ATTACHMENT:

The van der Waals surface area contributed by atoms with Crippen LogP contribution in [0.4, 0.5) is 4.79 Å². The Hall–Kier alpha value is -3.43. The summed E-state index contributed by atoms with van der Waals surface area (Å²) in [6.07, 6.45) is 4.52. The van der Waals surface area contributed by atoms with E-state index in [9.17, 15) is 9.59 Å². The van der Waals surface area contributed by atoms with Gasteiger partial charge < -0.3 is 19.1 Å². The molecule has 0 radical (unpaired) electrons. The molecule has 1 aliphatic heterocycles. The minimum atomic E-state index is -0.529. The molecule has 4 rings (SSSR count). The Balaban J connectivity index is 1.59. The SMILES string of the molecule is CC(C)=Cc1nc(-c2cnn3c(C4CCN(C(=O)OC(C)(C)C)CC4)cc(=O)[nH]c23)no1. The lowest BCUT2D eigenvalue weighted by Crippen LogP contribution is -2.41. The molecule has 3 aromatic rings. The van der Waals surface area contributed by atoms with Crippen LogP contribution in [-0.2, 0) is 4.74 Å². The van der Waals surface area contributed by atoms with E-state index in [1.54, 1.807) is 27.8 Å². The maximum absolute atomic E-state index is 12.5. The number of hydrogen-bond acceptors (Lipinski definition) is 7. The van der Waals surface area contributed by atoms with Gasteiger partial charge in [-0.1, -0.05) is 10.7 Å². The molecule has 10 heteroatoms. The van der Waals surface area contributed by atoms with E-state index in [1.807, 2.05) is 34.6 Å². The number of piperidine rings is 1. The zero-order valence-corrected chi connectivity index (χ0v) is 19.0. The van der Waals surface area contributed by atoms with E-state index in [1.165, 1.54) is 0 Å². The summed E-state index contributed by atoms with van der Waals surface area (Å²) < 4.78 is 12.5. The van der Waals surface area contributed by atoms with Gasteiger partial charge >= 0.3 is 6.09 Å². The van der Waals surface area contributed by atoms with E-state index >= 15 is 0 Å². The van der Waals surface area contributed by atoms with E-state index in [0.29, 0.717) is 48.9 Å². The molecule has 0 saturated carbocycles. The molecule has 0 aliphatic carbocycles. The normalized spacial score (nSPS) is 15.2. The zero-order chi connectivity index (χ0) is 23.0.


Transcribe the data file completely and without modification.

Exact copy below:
The van der Waals surface area contributed by atoms with Crippen LogP contribution in [0.4, 0.5) is 4.79 Å². The Hall–Kier alpha value is -3.43. The summed E-state index contributed by atoms with van der Waals surface area (Å²) in [6.07, 6.45) is 4.52. The van der Waals surface area contributed by atoms with E-state index in [9.17, 15) is 9.59 Å². The van der Waals surface area contributed by atoms with Gasteiger partial charge < -0.3 is 19.1 Å². The molecule has 0 radical (unpaired) electrons. The molecule has 1 aliphatic heterocycles. The minimum atomic E-state index is -0.529. The molecule has 4 rings (SSSR count). The Balaban J connectivity index is 1.59. The SMILES string of the molecule is CC(C)=Cc1nc(-c2cnn3c(C4CCN(C(=O)OC(C)(C)C)CC4)cc(=O)[nH]c23)no1. The lowest BCUT2D eigenvalue weighted by Crippen LogP contribution is -2.41. The molecule has 3 aromatic rings. The van der Waals surface area contributed by atoms with Crippen LogP contribution in [-0.2, 0) is 4.74 Å². The van der Waals surface area contributed by atoms with E-state index in [1.54, 1.807) is 27.8 Å². The maximum absolute atomic E-state index is 12.5. The number of hydrogen-bond acceptors (Lipinski definition) is 7. The van der Waals surface area contributed by atoms with Gasteiger partial charge in [-0.1, -0.05) is 10.7 Å². The molecule has 10 heteroatoms. The van der Waals surface area contributed by atoms with E-state index in [1.807, 2.05) is 34.6 Å². The number of piperidine rings is 1. The zero-order valence-corrected chi connectivity index (χ0v) is 19.0. The van der Waals surface area contributed by atoms with E-state index in [1.165, 1.54) is 0 Å². The summed E-state index contributed by atoms with van der Waals surface area (Å²) < 4.78 is 12.5. The van der Waals surface area contributed by atoms with Gasteiger partial charge >= 0.3 is 6.09 Å². The van der Waals surface area contributed by atoms with E-state index >= 15 is 0 Å². The van der Waals surface area contributed by atoms with E-state index in [0.29, 0.717) is 48.9 Å². The molecule has 0 saturated carbocycles. The molecule has 0 aliphatic carbocycles. The normalized spacial score (nSPS) is 15.2. The zero-order chi connectivity index (χ0) is 23.0.